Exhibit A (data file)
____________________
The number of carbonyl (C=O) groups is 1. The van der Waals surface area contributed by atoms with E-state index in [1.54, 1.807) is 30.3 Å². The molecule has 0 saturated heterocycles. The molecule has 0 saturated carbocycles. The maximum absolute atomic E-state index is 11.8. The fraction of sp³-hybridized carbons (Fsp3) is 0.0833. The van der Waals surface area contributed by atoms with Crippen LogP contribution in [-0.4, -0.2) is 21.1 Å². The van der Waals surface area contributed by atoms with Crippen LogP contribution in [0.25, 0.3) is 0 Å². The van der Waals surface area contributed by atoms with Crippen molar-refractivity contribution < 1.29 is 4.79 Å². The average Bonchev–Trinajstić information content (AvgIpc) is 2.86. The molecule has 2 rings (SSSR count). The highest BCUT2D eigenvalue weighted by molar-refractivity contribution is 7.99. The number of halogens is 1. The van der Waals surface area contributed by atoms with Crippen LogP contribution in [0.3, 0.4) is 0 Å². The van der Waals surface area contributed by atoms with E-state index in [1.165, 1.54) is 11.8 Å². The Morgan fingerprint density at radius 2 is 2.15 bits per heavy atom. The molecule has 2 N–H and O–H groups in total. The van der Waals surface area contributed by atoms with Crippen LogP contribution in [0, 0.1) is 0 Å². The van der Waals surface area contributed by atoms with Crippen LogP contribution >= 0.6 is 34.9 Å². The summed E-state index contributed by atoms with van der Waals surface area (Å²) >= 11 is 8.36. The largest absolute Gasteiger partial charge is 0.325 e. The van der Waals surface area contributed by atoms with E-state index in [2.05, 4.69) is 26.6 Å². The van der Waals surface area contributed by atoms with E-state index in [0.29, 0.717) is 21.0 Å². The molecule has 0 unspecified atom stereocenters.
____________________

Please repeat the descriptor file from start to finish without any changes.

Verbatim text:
The number of carbonyl (C=O) groups is 1. The van der Waals surface area contributed by atoms with E-state index in [1.54, 1.807) is 30.3 Å². The molecule has 0 saturated heterocycles. The molecule has 0 saturated carbocycles. The maximum absolute atomic E-state index is 11.8. The fraction of sp³-hybridized carbons (Fsp3) is 0.0833. The van der Waals surface area contributed by atoms with Crippen LogP contribution in [-0.4, -0.2) is 21.1 Å². The van der Waals surface area contributed by atoms with Crippen LogP contribution in [0.25, 0.3) is 0 Å². The van der Waals surface area contributed by atoms with Crippen molar-refractivity contribution < 1.29 is 4.79 Å². The average Bonchev–Trinajstić information content (AvgIpc) is 2.86. The molecule has 2 rings (SSSR count). The highest BCUT2D eigenvalue weighted by molar-refractivity contribution is 7.99. The number of halogens is 1. The van der Waals surface area contributed by atoms with Crippen LogP contribution in [0.3, 0.4) is 0 Å². The van der Waals surface area contributed by atoms with E-state index in [1.165, 1.54) is 11.8 Å². The Morgan fingerprint density at radius 2 is 2.15 bits per heavy atom. The molecule has 2 N–H and O–H groups in total. The van der Waals surface area contributed by atoms with Crippen LogP contribution in [0, 0.1) is 0 Å². The van der Waals surface area contributed by atoms with Crippen LogP contribution >= 0.6 is 34.9 Å². The summed E-state index contributed by atoms with van der Waals surface area (Å²) >= 11 is 8.36. The largest absolute Gasteiger partial charge is 0.325 e. The van der Waals surface area contributed by atoms with E-state index in [2.05, 4.69) is 26.6 Å². The van der Waals surface area contributed by atoms with E-state index in [0.29, 0.717) is 21.0 Å². The molecule has 0 unspecified atom stereocenters.